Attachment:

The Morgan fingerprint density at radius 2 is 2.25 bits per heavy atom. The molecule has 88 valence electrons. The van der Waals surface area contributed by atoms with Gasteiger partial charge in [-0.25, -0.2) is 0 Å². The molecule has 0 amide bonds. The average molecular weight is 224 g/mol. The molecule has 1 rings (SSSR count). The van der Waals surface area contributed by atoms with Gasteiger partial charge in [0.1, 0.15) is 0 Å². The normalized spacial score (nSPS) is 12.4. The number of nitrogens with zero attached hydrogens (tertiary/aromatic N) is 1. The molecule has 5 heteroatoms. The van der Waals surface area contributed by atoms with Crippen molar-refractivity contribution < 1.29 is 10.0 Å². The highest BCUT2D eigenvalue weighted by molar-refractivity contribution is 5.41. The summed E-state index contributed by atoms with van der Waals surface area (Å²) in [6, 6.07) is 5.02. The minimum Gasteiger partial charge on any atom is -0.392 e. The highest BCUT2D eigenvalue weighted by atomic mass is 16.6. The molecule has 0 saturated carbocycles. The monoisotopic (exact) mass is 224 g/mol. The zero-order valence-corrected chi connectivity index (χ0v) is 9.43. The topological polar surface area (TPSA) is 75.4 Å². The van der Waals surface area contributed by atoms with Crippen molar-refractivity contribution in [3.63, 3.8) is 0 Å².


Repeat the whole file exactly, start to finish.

The Morgan fingerprint density at radius 2 is 2.25 bits per heavy atom. The molecule has 88 valence electrons. The van der Waals surface area contributed by atoms with Gasteiger partial charge in [-0.25, -0.2) is 0 Å². The molecule has 0 amide bonds. The average molecular weight is 224 g/mol. The molecule has 1 rings (SSSR count). The van der Waals surface area contributed by atoms with Gasteiger partial charge in [0.1, 0.15) is 0 Å². The normalized spacial score (nSPS) is 12.4. The number of nitrogens with zero attached hydrogens (tertiary/aromatic N) is 1. The molecule has 5 heteroatoms. The van der Waals surface area contributed by atoms with Crippen molar-refractivity contribution < 1.29 is 10.0 Å². The highest BCUT2D eigenvalue weighted by molar-refractivity contribution is 5.41. The summed E-state index contributed by atoms with van der Waals surface area (Å²) in [6, 6.07) is 5.02. The minimum Gasteiger partial charge on any atom is -0.392 e. The highest BCUT2D eigenvalue weighted by atomic mass is 16.6. The molecule has 0 saturated carbocycles. The monoisotopic (exact) mass is 224 g/mol. The zero-order valence-corrected chi connectivity index (χ0v) is 9.43. The topological polar surface area (TPSA) is 75.4 Å². The van der Waals surface area contributed by atoms with Crippen molar-refractivity contribution in [3.63, 3.8) is 0 Å².